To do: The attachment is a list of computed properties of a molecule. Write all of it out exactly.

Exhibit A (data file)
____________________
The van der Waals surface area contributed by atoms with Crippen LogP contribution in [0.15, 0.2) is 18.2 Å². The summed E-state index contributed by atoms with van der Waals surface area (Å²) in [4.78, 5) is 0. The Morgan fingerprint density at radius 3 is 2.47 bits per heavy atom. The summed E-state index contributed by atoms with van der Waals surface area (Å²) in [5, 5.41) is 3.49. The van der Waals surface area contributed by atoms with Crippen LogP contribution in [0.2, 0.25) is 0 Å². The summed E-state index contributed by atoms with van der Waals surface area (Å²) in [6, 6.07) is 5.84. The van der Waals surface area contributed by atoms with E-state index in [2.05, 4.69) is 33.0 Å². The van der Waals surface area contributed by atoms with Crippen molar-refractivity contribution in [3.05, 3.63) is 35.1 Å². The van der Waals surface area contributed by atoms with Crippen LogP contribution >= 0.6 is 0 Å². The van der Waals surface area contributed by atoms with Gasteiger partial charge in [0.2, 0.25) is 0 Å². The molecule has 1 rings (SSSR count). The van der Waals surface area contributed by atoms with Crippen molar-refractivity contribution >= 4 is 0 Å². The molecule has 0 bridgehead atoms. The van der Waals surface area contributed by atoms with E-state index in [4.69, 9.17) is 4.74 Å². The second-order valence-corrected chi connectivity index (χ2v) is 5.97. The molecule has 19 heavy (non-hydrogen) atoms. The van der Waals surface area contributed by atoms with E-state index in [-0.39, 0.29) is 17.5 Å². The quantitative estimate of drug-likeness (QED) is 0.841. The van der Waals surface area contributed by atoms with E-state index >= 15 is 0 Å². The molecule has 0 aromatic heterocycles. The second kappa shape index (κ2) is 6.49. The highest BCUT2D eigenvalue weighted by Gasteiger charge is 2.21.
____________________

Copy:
The van der Waals surface area contributed by atoms with Crippen LogP contribution in [0.15, 0.2) is 18.2 Å². The summed E-state index contributed by atoms with van der Waals surface area (Å²) in [4.78, 5) is 0. The Morgan fingerprint density at radius 3 is 2.47 bits per heavy atom. The summed E-state index contributed by atoms with van der Waals surface area (Å²) in [5, 5.41) is 3.49. The van der Waals surface area contributed by atoms with Crippen LogP contribution in [0.2, 0.25) is 0 Å². The summed E-state index contributed by atoms with van der Waals surface area (Å²) in [6, 6.07) is 5.84. The van der Waals surface area contributed by atoms with E-state index in [2.05, 4.69) is 33.0 Å². The van der Waals surface area contributed by atoms with Crippen molar-refractivity contribution in [3.05, 3.63) is 35.1 Å². The van der Waals surface area contributed by atoms with Crippen LogP contribution >= 0.6 is 0 Å². The van der Waals surface area contributed by atoms with Gasteiger partial charge in [0.2, 0.25) is 0 Å². The molecule has 1 rings (SSSR count). The van der Waals surface area contributed by atoms with Crippen molar-refractivity contribution >= 4 is 0 Å². The molecule has 0 bridgehead atoms. The van der Waals surface area contributed by atoms with E-state index in [4.69, 9.17) is 4.74 Å². The second-order valence-corrected chi connectivity index (χ2v) is 5.97. The molecule has 19 heavy (non-hydrogen) atoms. The van der Waals surface area contributed by atoms with E-state index in [-0.39, 0.29) is 17.5 Å². The quantitative estimate of drug-likeness (QED) is 0.841. The van der Waals surface area contributed by atoms with E-state index >= 15 is 0 Å². The molecule has 0 aromatic heterocycles. The second kappa shape index (κ2) is 6.49. The highest BCUT2D eigenvalue weighted by Gasteiger charge is 2.21.